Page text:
My first Schroedinger (not a Maine coon but a calico) came to me in 1984 after I’d had to euthanize a rescued cat named Puff. Some Marines had found Puff up in a tree and given her to the woman I was buying yarn from. The yarn woman gave Puff to me, and we lived happily together for several years until she became too ill to go on. When I took her to the vet that final time, I told my son to clean away all the cat supplies.
But a couple weeks later, my friend Rebecca phoned and said, "If you got a new cat, what would you name it?" Since I was reading Fritjof Capra and Itzhak Bentov at the time, I had a ready answer. A few days later, Rebecca knocked on my door. She had a tiny calico kitten in her hands. "I just went to the kitten cage at the animal shelter," she said, "and I called 'Schroedinger! Come here.' This is the kitten that looked up and came to me." Schroedinger lived with me for more than 20 years. She's the cat that Madame Blavatsky in Secret Lives looks like. But my Schroedinger did not talk like she came from New Jersey, nor did she do magic or read kidlit. She was a sweet, beautiful cat, and she died in my arms.
My first Heisenberg, whom I adopted in 1987 when the people next door abandoned him, was an intelligent and curious silver cream Maine coon. No matter what I was doing—bleaching my hair, making the bed, watering plants, or typing—he'd soon stroll into the room, his tail as flamboyant as Cyrano's white plume. He'd observe, comment, and help me do it better. Everyone who ever met him admired him. He even helped me teach the "practicing the presence of the Goddess" classes that met in my living room.
I moved twice with these two cats. They put up with everything, including a roommate’s noisy cocker spaniel. Once when Heisenberg got out, I called a psychic I knew. She tuned in, found him and sent him home. He came leaping over the fence and bounded into my arms.
But in 2001, Heisenberg was attacked by a tumor so invasive that euthanasia was my only choice. It was awful! On Heisenberg’s last night on the planet, I crawled under my bed with him and read Saint-Exupéry's The Little Prince to him. Born on Asteroid B-612, the Little Prince comes to earth and learns that we see best with our hearts and that "the essential is invisible to our eyes." I have Heisenberg's ashes, which are (cross my heart) golden, in a little wooden box that one of my uncles brought back from World War II. It's on my "home altar," between a golden Bast and a heart-shaped rock.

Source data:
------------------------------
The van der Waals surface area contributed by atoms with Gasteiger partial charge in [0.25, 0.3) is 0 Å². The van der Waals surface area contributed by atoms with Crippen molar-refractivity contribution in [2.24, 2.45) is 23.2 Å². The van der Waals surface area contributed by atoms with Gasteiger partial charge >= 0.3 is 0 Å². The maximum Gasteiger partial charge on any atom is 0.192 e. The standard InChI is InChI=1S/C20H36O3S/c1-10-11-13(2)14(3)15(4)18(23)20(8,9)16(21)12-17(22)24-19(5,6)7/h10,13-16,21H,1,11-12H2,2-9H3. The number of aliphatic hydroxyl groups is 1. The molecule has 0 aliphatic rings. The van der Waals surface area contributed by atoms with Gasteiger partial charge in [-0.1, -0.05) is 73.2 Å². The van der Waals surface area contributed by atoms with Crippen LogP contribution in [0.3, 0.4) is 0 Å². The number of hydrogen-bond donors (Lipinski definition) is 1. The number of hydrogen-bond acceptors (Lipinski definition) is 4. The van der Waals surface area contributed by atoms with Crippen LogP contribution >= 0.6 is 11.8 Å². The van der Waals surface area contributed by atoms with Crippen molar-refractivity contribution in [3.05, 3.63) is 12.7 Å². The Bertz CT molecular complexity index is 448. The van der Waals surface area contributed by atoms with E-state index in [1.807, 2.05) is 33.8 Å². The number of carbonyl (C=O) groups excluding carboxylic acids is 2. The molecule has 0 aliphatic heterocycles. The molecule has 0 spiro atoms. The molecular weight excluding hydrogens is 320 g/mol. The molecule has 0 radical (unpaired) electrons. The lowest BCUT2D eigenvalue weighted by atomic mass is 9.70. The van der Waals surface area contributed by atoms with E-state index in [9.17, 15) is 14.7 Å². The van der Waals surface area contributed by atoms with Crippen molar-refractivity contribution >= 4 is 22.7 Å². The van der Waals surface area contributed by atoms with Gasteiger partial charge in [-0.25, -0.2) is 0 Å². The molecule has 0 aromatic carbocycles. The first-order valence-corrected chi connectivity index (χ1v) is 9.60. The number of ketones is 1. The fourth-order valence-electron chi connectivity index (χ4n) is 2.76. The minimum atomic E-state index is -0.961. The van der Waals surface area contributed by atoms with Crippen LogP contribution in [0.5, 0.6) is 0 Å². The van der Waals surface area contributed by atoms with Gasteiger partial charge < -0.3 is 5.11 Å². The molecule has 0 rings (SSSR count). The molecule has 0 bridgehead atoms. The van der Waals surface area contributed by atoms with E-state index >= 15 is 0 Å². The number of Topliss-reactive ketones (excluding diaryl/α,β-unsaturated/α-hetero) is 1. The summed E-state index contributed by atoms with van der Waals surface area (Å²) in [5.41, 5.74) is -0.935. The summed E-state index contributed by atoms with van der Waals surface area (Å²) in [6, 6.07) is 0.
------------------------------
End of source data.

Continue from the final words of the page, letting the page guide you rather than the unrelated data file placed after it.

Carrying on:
I've always said that I wanted to come back in my next life as Heisenberg with me as his mommy.
Toward the end of her life, Schroedinger was fat and cranky and something of a solitary. (Did I just hear someone suggesting that cats and their people come to be alike?) She was Queen of the World and I was her lady-in-waiting. By the summer of 2004, however, after she'd passed her twentieth birthday, she was becoming very feeble. It broke my heart to do so, but I couldn't let her live a life of such discomfort, dehydrated, unable to walk well, and eating so little. On her last night on the planet, I held her on my lap and read a fairy tale about a brave princess to her. My friend Darcelle drove me to the Long Beach Animal Hospital both times, and both times cast a sacred circle for my cats to die in. They both died in my arms. Now I have the ashes of both cats (plus a little cat jingle toy) in that little box on my altar.